In August 2007, fire swept through the corridors of the Penhallow Hotel
in the popular Cornish holiday resort of Newquay and flames were reported to reach 30ft into the sky. More than 100 firefighters fought to contain the blaze but were ultimately unsuccessful in what was quickly described as the worst in the UK for nearly 40 years. Three holidaymakers lost their lives.
O&C Holdsworth Ltd, the Yorkshire-based company that owned the hotel, admitted two charges of failing to meet national fire safety standards when the case was bought before Truro Crown Court in March
and they were fined £80,000
and ordered to pay £62,000 costs.
But now in light of this ruling, South West MEP Graham Watson
is backing calls to establish a new Europe-wide law on fire safety following the Penhallow disaster.
“There is no legislation at all at a European level at the moment even though millions of people travel every year around the European Union. What we have is a Council recommendation which means that the 27 countries have agreed to say to each other you ought to meet certain standards that was adopted 25 years ago and nothing since,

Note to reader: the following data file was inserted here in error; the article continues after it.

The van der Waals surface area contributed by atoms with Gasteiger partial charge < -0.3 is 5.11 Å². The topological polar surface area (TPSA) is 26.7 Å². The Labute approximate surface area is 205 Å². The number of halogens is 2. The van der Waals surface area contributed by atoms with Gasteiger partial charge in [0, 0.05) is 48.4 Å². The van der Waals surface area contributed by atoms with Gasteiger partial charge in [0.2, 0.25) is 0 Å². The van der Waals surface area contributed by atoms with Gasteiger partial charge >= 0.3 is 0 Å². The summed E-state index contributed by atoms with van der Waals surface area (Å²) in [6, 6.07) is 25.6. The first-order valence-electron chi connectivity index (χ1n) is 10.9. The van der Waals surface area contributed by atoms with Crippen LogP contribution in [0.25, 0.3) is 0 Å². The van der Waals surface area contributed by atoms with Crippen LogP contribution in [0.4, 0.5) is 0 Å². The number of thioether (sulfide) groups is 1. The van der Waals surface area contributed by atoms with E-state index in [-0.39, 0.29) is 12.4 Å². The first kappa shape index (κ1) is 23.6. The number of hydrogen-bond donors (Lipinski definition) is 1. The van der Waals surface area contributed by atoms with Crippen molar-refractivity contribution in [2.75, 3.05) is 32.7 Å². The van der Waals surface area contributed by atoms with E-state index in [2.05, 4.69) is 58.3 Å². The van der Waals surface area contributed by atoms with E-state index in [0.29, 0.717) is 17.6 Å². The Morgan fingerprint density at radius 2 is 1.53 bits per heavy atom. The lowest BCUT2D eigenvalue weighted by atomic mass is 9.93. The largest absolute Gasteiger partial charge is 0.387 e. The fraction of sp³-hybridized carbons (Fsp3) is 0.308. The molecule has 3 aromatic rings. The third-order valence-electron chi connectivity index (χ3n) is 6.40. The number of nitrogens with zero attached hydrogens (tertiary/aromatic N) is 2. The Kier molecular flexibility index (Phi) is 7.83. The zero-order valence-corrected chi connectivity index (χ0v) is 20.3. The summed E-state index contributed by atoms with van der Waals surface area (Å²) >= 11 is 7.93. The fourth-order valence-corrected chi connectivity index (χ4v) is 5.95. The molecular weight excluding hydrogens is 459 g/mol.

” he said.
The Commission and the Parliament have both attempted on previous occasions tried to introduce such legislation, but now Mr Watson is hoping that given the tourism’s importance in the European economy and the Parliament’s new competences granted to it under the Lisbon Treaty will make a revisit to the subject more profitable.
Mr Watson says fire safety experts are telling him the law needs to be stronger, and he believes Europe-wide standards would ensure that citizens could feel reassured when staying in hotels both in the UK and on the continent.
“It is often the case that you need to legislate in order to oblige hoteliers to make their hotels of an adequate standard. We have done this in the past in the UK where hotels now have to have fire doors and they have to have sprinkler systems, so let’s make sure that this is the case right across the European Union.
”Video courtesy of EUReporter.co
Labels: Graham Watson